READJUSTING THE COFFERS
Samir Alam explores the impact of the Union Budget on the Indian apparel and textile industry.
The Union Budget for 2017 was announced to an eagerly awaiting nation on February 1, 2017; and while the Budget gave great respite to various areas of the economy—such as the 24 per cent increase in funding of rural, agriculture and allied sectors and lower tax rate for individual taxpayers—it is widely considered to have left the textile industry unsatisfied. In the wake of the setbacks caused by the demonetisation scheme of November 2016, this has proven to be an unpopular outcome. However, with the R6,000 Crore special package having been assigned in mid-2016, the lack of allocations is not unsurprising. For many in the textile industry, there rests some informal assurances that the textile and apparel industry can expect greater Central Government support through other means and the Ministry of Textiles will seek approval for various plans, in the coming year.
WHILE THE INDUSTRY, AS A WHOLE, EXPECTS TO ACHIEVE OVER US$ 350 BILLION IN FOREIGN REVENUE, THE UNION BUDGET, AS A WHOLE, DOESN’T PROVIDE MUCH IN WAY OF SUPPORT.
HOLISTIC INDIRECT INVESTMENT
The largest of these expected rewards is in reference to the Ministry’s attempts to increase funding for plans related to duty drawbacks and refunds, labour skill development programs and various technology upgrades. The Chairman of the Cotton Textiles Export Promotion Council went on to express their disappointment with the Budget, sighting the importance for restoration of interest rate subsidies for cotton, which had not been accepted in the Budget. While the industry as a whole expects to achieve over US$ 350 billion in foreign revenue via the apparel, leather and footwear sectors, the Union Budget, as a whole, doesn’t provide much, in way of support.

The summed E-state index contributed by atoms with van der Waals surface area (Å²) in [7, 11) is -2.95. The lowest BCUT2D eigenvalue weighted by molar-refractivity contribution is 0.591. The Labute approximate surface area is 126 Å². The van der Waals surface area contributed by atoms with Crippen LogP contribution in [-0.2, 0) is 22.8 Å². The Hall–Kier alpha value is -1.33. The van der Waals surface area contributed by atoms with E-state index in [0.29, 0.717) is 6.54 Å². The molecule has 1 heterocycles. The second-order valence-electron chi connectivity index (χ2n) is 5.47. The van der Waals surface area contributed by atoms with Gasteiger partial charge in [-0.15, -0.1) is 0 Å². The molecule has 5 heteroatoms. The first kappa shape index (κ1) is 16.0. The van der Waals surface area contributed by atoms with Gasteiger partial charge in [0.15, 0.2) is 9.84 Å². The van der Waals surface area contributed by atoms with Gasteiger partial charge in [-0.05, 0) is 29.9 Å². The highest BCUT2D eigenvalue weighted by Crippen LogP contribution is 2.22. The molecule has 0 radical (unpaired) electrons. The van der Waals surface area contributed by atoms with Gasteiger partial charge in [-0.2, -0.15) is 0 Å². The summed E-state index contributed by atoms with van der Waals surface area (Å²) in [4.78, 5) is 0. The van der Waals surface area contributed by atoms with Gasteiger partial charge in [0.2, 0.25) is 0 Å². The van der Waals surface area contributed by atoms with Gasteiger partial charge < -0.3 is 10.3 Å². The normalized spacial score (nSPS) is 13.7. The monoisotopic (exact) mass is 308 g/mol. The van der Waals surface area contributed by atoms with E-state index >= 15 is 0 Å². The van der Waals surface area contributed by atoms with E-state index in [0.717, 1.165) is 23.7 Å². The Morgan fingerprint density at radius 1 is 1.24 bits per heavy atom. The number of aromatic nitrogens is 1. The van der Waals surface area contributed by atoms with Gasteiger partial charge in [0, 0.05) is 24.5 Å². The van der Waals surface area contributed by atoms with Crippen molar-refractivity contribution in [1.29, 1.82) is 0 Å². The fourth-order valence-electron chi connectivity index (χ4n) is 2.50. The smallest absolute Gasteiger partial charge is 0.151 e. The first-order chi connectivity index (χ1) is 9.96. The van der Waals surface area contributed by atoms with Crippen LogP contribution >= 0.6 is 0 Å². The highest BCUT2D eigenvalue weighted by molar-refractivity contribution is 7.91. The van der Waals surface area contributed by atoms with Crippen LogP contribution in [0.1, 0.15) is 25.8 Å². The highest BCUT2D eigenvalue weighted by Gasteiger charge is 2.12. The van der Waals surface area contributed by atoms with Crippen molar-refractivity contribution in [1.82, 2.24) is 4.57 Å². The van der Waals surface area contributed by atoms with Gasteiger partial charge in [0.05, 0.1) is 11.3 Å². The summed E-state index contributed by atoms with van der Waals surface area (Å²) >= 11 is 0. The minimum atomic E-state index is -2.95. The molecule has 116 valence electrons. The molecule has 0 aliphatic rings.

Looking at the ancillary and support systems of the economy, there is much to look forward to for the textile and apparel industry. There are definite investments in skills training and logistical solutions by means of improved rail and coastal shipping solutions. These last-mile connectivity areas have required improvement for some time, now and are expected to contribute more proactively to the textile industry’s ambitious goals for the next few years. There is also the matter of continuing the existing tax structure which would include service tax and optional CENVAT for the textile industry until such time that the GST is fully implemented. Since its adoption, these tax processes have greatly improved the sector and their continuation is a welcome gesture.
The largest indirect means of institutional redevelopment for the sector remains the nationwide infrastructure plans announced in the Budget. Since the government has allocated R3,96,000 Crore for this task, the hope is that improved roadways will help improve goods transport. The most significant and highly anticipated resolution over the issue of adopting the Goods and Services Tax is yet to be taken, though, and has been pushed to September 2017. In lieu of the direct avenues of support, however, industry leaders are looking to leverage whatever little benefits can be attained via improved labour skills and improved infrastructure.